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Infertile Men May Live Shorter
- Updated: May 19, 2014
According to researchers, men rendered infertile due to biological defects in their sperm/semen such as low sperm count, low concentration of sperm, reduced semen volume, and impaired sperm motility face death risks twice that of men whose semen and sperm are normal or healthy. This 8 year-long study was published in the journal Human Reproduction. This research work was supported by the National Institutes of Health and Eunice Kennedy Shriver National Institute for Child Health and Human Development and. The authors have, however, disclosed no relevant financial information.
For their research work, Eisenberg and his team reviewed medical records of 11,935 men in age group between 20 and 50 who had gone to be tested for possible infertility at Houston’s Baylor College of Medicine or Stanford, , out of which only 69 died during the 8-year study period. It, however, notes that the overall risk of death for infertile men is still low.
Previous studies, however, have linked male infertility to long-term diseases such as cancer.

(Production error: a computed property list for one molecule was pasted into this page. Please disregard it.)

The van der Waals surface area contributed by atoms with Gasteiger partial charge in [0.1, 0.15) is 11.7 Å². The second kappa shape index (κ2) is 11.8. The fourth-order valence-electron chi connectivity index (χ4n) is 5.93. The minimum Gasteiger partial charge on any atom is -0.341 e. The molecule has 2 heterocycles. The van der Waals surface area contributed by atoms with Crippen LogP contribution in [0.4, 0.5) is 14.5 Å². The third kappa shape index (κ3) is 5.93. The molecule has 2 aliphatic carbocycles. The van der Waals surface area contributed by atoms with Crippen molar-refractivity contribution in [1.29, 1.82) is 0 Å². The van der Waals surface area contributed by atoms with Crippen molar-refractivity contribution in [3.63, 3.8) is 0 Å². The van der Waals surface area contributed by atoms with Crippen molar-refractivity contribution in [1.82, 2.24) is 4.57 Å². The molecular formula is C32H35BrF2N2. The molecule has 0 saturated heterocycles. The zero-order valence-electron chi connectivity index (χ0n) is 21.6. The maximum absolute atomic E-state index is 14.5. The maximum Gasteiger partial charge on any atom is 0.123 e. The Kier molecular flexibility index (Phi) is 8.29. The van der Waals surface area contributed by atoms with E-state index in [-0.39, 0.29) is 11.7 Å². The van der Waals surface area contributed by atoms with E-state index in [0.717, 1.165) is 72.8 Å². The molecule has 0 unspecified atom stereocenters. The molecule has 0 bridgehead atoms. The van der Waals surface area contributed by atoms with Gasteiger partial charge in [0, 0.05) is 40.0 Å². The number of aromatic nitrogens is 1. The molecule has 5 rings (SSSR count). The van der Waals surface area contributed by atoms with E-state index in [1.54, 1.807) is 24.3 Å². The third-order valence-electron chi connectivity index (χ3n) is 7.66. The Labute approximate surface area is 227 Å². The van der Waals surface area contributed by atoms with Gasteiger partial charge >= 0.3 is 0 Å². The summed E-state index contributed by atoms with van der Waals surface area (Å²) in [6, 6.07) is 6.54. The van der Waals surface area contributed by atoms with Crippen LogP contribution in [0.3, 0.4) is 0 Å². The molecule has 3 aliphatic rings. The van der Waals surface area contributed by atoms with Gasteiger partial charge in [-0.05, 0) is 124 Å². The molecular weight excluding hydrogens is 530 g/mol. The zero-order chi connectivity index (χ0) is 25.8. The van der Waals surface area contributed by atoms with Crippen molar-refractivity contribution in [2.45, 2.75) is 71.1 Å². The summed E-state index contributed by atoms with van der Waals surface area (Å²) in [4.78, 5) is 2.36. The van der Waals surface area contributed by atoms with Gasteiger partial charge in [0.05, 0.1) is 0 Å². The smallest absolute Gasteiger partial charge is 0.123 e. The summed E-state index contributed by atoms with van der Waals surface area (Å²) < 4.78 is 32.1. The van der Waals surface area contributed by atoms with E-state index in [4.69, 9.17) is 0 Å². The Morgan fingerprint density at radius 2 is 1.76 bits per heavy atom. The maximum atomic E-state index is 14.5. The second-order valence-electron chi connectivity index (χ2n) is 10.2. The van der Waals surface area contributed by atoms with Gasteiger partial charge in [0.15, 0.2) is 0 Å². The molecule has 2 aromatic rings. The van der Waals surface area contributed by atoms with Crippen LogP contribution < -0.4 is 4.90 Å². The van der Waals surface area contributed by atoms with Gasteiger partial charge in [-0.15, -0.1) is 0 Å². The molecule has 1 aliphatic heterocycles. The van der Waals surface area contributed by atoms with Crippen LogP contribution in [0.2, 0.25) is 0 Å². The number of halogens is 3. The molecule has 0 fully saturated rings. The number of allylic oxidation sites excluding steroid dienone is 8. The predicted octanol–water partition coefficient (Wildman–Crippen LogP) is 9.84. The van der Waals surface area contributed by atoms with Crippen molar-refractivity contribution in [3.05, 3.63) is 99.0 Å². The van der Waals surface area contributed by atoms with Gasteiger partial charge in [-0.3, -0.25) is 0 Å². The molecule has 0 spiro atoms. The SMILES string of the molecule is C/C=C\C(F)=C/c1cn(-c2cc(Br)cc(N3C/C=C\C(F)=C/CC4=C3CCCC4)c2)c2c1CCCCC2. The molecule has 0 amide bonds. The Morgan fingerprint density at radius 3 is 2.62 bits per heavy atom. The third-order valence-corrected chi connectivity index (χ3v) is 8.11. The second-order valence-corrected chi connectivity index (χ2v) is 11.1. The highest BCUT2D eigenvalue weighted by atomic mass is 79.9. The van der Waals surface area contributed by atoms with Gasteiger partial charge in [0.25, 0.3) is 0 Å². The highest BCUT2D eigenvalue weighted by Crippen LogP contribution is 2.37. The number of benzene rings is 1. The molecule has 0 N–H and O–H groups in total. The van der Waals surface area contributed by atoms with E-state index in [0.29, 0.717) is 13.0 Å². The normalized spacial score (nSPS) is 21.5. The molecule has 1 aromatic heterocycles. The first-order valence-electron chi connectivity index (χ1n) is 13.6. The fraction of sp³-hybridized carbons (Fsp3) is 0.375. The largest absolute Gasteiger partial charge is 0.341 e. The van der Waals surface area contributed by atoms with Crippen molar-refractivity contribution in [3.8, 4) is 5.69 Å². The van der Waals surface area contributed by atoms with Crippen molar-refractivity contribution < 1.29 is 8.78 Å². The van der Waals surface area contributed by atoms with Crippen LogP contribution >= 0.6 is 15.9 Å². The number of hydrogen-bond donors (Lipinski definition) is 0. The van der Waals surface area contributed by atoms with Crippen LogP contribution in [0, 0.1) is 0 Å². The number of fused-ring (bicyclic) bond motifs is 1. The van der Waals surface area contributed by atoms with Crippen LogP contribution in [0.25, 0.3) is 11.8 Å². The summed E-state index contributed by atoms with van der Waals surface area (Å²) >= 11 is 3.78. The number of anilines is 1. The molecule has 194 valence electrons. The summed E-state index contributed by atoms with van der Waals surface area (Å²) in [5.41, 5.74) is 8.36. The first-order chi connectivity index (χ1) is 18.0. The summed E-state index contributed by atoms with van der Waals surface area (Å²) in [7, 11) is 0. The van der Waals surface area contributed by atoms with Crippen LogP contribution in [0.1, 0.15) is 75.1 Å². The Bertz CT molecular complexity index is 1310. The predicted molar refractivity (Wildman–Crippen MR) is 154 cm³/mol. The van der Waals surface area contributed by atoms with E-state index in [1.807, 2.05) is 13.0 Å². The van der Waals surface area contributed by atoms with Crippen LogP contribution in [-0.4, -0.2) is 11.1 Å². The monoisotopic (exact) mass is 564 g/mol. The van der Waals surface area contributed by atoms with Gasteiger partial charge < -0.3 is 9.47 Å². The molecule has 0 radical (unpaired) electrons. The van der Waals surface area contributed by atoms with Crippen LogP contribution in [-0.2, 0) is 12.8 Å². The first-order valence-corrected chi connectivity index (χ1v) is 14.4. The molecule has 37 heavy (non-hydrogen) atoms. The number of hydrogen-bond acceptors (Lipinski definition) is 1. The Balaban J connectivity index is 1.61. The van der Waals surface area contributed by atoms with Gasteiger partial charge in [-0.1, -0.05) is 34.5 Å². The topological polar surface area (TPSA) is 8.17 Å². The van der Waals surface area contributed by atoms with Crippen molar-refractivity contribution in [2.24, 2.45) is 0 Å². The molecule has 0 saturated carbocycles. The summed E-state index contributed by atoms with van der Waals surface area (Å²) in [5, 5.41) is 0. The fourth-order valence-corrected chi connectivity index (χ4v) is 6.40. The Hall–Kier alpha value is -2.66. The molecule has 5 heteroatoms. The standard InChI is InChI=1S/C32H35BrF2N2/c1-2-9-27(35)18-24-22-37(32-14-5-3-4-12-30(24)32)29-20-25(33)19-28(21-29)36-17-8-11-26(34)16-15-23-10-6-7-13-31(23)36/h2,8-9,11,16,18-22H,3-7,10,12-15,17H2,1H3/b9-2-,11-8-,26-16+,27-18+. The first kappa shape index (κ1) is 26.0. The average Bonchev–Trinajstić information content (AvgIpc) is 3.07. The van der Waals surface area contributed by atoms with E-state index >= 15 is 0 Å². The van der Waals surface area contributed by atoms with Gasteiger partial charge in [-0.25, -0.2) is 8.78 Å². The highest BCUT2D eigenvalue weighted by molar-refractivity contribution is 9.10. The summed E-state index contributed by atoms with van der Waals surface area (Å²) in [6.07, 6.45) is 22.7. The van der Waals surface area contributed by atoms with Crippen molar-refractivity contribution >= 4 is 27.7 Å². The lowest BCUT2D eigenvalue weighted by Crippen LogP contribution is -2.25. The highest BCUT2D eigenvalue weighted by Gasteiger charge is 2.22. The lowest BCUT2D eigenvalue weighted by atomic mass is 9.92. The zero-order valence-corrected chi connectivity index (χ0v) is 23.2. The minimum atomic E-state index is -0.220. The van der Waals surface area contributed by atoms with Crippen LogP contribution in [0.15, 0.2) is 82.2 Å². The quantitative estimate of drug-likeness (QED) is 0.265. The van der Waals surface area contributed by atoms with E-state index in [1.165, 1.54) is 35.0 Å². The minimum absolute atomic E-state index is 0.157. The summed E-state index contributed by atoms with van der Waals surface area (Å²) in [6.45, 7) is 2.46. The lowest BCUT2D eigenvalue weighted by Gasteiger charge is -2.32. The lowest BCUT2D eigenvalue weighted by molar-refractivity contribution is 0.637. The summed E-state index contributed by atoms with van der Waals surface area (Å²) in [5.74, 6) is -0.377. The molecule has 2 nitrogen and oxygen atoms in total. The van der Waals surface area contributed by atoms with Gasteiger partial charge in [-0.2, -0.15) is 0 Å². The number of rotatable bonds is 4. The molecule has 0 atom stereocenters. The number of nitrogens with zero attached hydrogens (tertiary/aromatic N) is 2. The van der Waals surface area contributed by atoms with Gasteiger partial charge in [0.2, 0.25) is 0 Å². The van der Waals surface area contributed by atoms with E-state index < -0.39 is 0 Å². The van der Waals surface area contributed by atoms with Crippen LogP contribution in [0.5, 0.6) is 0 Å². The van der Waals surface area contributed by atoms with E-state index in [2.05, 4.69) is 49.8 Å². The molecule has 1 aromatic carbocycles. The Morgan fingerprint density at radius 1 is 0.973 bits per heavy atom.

Michael Eisenberg, the lead author of this study, is of the view that the doctors treating infertile male patients should counsel them on healthier habits which can, in turn, increase their chances of survival. He also stated that it is important to identity this group of people and hopefully prevent these deaths.
He also acknowledges that it is still unknown, as of now, defective semen is, at all, the cause of health problems or mere evidence of some other underlying disease. It may be because of hormonal, developmental or genetic factors. I may also be due to the experience of having and raising kids.
Even though infertile men were evaluated for the study, yet, he feels that infertile women can also be at increased risk of early death.
Eisenberg believes that infertility sheds light into a man’s later health.